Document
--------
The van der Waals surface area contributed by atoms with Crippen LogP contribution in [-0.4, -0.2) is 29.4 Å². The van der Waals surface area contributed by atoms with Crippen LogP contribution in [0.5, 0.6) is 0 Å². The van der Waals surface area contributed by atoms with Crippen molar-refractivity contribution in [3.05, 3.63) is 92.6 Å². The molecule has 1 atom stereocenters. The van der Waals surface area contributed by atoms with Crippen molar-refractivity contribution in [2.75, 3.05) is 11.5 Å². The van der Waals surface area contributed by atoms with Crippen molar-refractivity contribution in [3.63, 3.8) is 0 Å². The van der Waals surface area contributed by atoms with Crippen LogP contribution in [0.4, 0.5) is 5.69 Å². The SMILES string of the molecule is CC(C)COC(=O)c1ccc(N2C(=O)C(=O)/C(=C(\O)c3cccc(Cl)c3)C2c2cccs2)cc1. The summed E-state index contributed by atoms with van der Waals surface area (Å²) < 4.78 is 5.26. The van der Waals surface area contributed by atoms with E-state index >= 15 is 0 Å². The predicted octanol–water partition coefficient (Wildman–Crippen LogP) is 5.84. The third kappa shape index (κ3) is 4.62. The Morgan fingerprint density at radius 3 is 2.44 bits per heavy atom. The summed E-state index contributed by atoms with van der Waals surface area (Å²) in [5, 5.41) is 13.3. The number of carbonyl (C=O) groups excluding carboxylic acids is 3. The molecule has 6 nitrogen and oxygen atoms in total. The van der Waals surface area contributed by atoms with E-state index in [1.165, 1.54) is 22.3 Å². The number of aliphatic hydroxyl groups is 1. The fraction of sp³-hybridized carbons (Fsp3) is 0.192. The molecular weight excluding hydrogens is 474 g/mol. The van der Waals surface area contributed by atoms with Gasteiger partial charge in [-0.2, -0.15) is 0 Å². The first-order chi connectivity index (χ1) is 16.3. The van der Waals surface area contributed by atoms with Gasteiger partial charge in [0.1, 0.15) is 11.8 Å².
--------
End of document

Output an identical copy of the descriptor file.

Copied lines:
The van der Waals surface area contributed by atoms with Crippen LogP contribution in [-0.4, -0.2) is 29.4 Å². The van der Waals surface area contributed by atoms with Crippen LogP contribution in [0.5, 0.6) is 0 Å². The van der Waals surface area contributed by atoms with Crippen molar-refractivity contribution in [3.05, 3.63) is 92.6 Å². The molecule has 1 atom stereocenters. The van der Waals surface area contributed by atoms with Crippen molar-refractivity contribution in [2.75, 3.05) is 11.5 Å². The van der Waals surface area contributed by atoms with Crippen molar-refractivity contribution in [3.63, 3.8) is 0 Å². The van der Waals surface area contributed by atoms with Crippen LogP contribution in [0.4, 0.5) is 5.69 Å². The SMILES string of the molecule is CC(C)COC(=O)c1ccc(N2C(=O)C(=O)/C(=C(\O)c3cccc(Cl)c3)C2c2cccs2)cc1. The summed E-state index contributed by atoms with van der Waals surface area (Å²) < 4.78 is 5.26. The van der Waals surface area contributed by atoms with E-state index >= 15 is 0 Å². The predicted octanol–water partition coefficient (Wildman–Crippen LogP) is 5.84. The third kappa shape index (κ3) is 4.62. The Morgan fingerprint density at radius 3 is 2.44 bits per heavy atom. The summed E-state index contributed by atoms with van der Waals surface area (Å²) in [5, 5.41) is 13.3. The number of carbonyl (C=O) groups excluding carboxylic acids is 3. The molecule has 6 nitrogen and oxygen atoms in total. The van der Waals surface area contributed by atoms with E-state index in [1.165, 1.54) is 22.3 Å². The number of aliphatic hydroxyl groups is 1. The fraction of sp³-hybridized carbons (Fsp3) is 0.192. The molecular weight excluding hydrogens is 474 g/mol. The van der Waals surface area contributed by atoms with Gasteiger partial charge in [-0.2, -0.15) is 0 Å². The first-order chi connectivity index (χ1) is 16.3. The van der Waals surface area contributed by atoms with Gasteiger partial charge in [0.1, 0.15) is 11.8 Å².